By Adam Pash, Lifehacker
I took one (bad) computer science class in college, and I'm not a Web developer. So in early 2008, when I decided I was finally going to build a Web site I'd been fantasizing about for years, I was starting from scratch.
It's Back to School week here at Lifehacker, and while we've been focusing much of our attention on the college-bound, we consider education a life-long endeavor. With that in mind, here's a rundown of how I went from zero to a fully functioning, semi-successful Web site in one year.
The site I had been dreaming of making ultimately became MixTape.me, a Web-based music player where users can quickly create and share playlists with friends (see video above). This post isn't about how great MixTape.me is (I love it, but it's probably not the Next Big Thing), nor is it a snake oily, magic-pill-style guide to making your dreams come true. It's more about how to make something you love in your spare time, even if that means you're going to have to—*gasp*—work for it. It's also just my experience. Your mileage and preferred path may vary. So let's get started.
Actually, rather than simply a good idea, what you really need is an idea you're passionate about. (Presumably you won't be passionate about a bad idea.) For my part, I wasn't happy with any of the online solutions for making and sharing playlists online, and I had an image of one in my head that I was in love with. I was really excited about the idea, so spending time learning, researching and working on it in my spare time was almost always a lot of fun—even when I was banging my head against the wall trying to figure out why something wasn't working.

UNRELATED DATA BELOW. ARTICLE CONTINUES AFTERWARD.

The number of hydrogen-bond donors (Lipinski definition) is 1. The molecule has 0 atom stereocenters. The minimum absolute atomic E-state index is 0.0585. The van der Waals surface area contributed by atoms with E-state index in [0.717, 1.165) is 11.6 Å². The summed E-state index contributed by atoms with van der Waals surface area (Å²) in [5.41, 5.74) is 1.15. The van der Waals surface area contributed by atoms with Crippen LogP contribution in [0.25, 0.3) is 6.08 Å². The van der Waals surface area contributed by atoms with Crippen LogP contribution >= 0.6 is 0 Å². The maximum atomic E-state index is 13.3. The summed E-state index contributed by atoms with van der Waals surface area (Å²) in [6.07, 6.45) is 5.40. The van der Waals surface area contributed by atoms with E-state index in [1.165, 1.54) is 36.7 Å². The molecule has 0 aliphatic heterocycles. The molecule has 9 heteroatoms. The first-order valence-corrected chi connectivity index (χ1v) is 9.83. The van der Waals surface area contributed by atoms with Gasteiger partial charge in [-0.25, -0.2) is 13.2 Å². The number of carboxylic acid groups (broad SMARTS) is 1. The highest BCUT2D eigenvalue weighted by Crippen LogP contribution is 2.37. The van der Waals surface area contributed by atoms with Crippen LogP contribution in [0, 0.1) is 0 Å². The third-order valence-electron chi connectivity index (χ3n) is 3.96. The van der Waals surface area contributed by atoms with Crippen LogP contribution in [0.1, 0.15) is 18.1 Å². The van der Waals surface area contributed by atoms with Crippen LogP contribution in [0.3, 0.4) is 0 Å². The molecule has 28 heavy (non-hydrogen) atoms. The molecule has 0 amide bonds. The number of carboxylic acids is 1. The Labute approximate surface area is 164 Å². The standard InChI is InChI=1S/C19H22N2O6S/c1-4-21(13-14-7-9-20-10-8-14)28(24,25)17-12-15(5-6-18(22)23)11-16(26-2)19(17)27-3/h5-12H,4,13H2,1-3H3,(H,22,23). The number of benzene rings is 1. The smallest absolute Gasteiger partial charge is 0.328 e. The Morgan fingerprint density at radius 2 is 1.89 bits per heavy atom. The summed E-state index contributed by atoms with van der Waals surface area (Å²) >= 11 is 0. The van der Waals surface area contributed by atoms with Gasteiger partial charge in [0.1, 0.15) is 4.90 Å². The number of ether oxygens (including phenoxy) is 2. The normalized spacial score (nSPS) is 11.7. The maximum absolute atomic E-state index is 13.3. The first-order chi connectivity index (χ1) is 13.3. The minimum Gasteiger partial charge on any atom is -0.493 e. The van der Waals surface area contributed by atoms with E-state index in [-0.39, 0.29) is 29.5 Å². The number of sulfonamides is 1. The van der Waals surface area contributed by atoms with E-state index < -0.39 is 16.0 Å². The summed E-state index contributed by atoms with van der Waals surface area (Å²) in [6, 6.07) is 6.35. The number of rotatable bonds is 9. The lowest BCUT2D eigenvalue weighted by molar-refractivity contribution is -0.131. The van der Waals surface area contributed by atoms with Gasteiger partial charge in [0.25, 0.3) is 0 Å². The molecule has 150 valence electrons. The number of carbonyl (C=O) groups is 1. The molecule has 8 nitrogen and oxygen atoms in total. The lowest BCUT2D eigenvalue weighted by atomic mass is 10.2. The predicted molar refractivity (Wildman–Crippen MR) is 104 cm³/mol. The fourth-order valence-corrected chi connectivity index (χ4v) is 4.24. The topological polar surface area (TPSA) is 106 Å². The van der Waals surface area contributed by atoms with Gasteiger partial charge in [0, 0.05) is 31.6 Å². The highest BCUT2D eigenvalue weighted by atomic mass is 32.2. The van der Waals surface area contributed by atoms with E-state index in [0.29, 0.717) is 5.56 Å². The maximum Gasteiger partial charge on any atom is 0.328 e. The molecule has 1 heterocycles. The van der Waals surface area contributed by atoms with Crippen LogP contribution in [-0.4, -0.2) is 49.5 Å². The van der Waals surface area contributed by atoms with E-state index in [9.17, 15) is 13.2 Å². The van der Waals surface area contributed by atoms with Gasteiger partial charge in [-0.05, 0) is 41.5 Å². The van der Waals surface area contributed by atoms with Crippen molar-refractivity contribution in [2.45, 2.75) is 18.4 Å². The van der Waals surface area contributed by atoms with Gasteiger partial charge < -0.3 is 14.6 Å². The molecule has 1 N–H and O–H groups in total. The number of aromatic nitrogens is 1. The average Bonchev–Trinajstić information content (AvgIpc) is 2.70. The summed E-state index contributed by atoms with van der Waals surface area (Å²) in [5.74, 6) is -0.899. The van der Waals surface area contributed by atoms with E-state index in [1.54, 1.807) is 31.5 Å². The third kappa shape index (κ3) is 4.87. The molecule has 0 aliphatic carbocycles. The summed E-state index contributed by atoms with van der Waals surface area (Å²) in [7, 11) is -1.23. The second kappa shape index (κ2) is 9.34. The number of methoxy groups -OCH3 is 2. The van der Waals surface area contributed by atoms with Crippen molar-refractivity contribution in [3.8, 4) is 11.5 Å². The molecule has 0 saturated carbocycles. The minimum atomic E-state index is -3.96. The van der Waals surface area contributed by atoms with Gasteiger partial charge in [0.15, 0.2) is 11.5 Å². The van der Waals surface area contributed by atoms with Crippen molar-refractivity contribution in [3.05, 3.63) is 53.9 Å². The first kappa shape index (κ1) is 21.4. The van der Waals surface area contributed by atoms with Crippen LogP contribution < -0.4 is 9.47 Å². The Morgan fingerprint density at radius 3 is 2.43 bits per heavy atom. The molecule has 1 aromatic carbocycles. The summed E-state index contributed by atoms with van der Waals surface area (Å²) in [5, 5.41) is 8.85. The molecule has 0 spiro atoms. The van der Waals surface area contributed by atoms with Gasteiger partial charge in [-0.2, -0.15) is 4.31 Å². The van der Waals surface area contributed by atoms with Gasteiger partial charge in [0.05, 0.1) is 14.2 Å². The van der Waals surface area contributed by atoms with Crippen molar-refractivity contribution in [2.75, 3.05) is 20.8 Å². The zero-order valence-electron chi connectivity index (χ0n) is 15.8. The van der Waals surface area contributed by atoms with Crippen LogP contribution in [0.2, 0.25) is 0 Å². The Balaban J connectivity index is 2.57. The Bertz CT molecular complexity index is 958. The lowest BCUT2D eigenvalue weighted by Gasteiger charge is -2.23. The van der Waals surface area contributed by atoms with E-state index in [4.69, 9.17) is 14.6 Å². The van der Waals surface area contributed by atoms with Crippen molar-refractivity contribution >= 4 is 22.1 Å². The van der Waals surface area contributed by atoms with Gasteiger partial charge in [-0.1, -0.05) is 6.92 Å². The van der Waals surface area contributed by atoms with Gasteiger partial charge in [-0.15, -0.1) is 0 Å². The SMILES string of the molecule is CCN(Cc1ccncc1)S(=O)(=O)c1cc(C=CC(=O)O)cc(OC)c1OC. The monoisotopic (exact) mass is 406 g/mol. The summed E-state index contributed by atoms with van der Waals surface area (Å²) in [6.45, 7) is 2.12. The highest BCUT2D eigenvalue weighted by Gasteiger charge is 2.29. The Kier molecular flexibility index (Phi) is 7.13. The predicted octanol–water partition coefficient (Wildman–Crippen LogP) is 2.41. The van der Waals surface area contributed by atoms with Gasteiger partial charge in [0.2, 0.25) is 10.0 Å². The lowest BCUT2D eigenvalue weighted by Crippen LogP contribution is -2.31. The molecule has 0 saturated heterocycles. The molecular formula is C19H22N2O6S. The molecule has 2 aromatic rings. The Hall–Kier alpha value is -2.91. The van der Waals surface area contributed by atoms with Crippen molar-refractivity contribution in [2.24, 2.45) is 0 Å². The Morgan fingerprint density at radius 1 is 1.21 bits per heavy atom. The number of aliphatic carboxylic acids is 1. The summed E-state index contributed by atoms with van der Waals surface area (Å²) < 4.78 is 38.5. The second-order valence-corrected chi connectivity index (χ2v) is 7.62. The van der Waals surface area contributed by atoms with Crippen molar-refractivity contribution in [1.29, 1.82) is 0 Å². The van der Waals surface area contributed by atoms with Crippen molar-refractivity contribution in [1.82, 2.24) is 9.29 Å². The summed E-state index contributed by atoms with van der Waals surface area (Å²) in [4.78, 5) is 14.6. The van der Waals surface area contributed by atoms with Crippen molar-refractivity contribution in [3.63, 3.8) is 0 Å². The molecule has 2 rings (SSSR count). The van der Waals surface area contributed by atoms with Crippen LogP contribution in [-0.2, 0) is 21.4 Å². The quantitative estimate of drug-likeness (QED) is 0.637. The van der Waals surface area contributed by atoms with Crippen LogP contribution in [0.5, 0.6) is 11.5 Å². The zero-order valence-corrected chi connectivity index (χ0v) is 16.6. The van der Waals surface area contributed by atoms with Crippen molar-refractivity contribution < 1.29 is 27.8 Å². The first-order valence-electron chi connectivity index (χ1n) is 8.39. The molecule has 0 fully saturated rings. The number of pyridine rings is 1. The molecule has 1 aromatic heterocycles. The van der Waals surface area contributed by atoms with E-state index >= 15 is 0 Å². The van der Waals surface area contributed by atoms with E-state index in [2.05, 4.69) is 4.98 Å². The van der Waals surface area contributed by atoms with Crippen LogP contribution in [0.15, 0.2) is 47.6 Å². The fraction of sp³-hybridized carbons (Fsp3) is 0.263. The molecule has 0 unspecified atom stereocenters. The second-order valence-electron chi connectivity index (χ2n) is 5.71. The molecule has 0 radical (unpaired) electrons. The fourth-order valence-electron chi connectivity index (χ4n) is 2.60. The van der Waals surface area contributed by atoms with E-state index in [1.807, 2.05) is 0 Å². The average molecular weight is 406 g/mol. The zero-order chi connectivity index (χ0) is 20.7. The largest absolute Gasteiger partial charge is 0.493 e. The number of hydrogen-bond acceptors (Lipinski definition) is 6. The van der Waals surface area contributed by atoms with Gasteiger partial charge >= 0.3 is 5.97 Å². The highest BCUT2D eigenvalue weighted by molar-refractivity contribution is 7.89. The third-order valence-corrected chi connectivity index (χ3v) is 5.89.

I had wanted to build MixTape.me years ago, and I even started a couple of times but ran out of steam. (It's not always going to be easy balancing a full-time job with a side project, no matter how excited you are about it.) By January of 2008, starting and finishing the web site was my number one long term goal for the year. Not for the month. Not for the first six months. For the year. I knew this was going to take a lot of time, and I gave myself plenty of time. (Setting a goal a year in advance is serious business, but if it's a goal that you consistently work toward through an entire year, reaching that goal by the end is seriously rewarding.) 2. Set Apart Some Time
It's not rocket science; if you don't set apart time to tackle your project, you'll never get anything done. Rather than wait for free time to show up, schedule time into your week where you know you can dedicate some time to your project. If more free time crops up, that's great—take it and use it to make a little more progress that week. Just make sure you set aside a minimum amount of time for your project every week.